Democratic US presidential candidate Hillary Clinton won unexpected support from her main rival Bernie Sanders on email controversy that has dogged her campaign when the Vermont Senator said it is time to discuss main issues affecting American people.
“Let me say something that may not be great politics. But I think the Secretary (Clinton) is right, and that is that the American people are sick and tired of hearing about your damn e-mails,” Sanders said during the first Democratic presidential debate when asked about Clinton’s email controversy.
Republicans and her political opponents have accused 67-year-old Clinton of using a private server for her emails when she was the Secretary of State.
“Let me say something about the media, as well. I go around the country, talk to a whole lot of people. Middle class in this country is collapsing. We have 27 million people living in poverty. We have massive wealth and income inequality. Our trade policies have cost us millions of decent jobs,” Sanders said,
“The American people want to know whether we’re going to have a democracy or an oligarchy as a result of Citizens Union. Enough of the e-mails. Let’s talk about the real issues facing America,” he said.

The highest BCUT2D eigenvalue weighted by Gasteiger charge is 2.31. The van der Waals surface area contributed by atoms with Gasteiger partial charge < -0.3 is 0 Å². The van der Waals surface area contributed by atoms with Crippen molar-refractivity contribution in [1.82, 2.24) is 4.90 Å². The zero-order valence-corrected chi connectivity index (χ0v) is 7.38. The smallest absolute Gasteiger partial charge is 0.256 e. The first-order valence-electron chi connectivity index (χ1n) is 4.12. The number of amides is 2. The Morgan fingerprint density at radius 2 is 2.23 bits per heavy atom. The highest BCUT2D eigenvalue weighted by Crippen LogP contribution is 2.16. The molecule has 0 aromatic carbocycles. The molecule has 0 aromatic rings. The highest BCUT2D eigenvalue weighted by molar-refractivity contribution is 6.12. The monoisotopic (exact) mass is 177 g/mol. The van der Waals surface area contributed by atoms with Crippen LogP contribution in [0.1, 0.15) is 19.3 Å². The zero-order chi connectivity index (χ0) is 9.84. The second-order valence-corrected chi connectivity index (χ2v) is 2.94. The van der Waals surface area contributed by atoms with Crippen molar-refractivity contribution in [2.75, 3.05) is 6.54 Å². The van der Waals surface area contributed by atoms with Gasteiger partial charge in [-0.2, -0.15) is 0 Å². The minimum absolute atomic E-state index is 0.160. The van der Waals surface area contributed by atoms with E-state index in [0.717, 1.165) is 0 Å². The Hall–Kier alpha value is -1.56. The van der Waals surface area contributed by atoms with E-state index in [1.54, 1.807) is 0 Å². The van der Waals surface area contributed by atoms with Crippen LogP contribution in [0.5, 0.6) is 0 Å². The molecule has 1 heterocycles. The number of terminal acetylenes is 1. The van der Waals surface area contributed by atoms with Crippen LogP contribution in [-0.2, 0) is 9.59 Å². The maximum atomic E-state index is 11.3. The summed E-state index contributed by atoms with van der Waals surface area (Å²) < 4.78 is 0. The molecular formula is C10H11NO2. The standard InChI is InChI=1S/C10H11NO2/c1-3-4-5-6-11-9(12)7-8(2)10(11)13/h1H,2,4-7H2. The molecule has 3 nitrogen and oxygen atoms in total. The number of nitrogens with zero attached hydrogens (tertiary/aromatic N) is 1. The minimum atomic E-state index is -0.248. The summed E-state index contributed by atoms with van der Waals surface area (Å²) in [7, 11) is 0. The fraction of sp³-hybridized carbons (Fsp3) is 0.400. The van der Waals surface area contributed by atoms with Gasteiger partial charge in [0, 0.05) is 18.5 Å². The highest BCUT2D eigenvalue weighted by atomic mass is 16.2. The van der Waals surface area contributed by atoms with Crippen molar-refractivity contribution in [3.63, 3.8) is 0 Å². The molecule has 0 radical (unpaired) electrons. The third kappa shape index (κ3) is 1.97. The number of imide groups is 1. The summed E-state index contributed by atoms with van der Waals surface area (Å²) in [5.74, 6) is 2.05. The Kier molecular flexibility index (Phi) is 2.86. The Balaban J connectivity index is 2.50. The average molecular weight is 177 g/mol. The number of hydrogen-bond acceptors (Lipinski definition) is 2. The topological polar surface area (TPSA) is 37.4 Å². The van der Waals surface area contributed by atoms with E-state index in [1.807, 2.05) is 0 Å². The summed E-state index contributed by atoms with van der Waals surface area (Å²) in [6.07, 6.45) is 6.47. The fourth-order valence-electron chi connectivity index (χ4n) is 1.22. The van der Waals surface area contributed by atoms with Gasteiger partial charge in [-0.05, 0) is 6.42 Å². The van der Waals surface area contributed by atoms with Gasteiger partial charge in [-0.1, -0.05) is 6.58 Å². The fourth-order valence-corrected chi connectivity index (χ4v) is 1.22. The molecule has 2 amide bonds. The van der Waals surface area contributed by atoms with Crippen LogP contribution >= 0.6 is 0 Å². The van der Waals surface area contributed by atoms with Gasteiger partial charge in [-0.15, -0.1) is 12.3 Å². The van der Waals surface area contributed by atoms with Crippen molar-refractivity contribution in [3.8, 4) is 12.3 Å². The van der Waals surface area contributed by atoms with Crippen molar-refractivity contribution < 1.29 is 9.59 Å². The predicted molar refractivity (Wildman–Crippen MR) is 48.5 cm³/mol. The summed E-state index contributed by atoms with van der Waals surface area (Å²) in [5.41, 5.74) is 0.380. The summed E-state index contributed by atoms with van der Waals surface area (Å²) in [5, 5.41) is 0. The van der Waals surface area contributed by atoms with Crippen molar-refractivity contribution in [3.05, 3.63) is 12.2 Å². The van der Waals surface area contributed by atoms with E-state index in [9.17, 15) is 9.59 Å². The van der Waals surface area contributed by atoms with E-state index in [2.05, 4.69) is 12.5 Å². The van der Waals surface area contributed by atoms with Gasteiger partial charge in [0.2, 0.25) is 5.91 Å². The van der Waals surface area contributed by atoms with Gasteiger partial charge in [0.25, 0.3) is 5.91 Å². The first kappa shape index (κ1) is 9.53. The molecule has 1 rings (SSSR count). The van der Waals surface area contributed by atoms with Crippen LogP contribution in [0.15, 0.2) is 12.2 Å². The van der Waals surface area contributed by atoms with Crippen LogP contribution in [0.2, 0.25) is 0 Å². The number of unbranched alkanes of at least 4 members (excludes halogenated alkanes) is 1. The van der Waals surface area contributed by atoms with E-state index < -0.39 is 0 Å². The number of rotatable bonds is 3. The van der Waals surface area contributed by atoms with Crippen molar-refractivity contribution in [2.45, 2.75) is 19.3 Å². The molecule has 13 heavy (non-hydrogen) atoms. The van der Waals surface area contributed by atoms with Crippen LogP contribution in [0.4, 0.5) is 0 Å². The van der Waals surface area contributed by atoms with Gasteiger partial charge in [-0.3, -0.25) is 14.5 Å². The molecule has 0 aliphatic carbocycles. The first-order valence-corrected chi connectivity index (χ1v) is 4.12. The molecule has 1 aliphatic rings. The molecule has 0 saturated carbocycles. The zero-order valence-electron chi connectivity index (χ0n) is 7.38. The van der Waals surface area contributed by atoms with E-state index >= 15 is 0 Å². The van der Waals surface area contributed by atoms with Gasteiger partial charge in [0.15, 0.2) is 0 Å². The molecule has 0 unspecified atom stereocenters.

Such a response from Sanders drew applause from the audience.
Clinton said she takes responsibility of the mistake she did. She said her decision to not use a government email address was a mistake, but she emphasised that she wanted to focus her energy on policy issues that were more important to voters.
“I’ve taken responsibility for it. I did say it was a mistake. What I did was allowed by the State Department, but it wasn’t the best choice,” she said.
“I intend to keep talking about the issues that matter to the American people. You know, I believe strongly that we need to be talking about what people talk to me about, like how are we going to make college affordable? How are we going to pay down student debt?” she said.
Another Democratic candidate Martin O’Malley also supported backed Clinton.
“I believe that now that we’re finally having debates, that we don’t have to be defined by the email scandal, and what the FBI’s asking about. Instead, we can talk about affordable college, making college debt free, and all the issues,” he argued.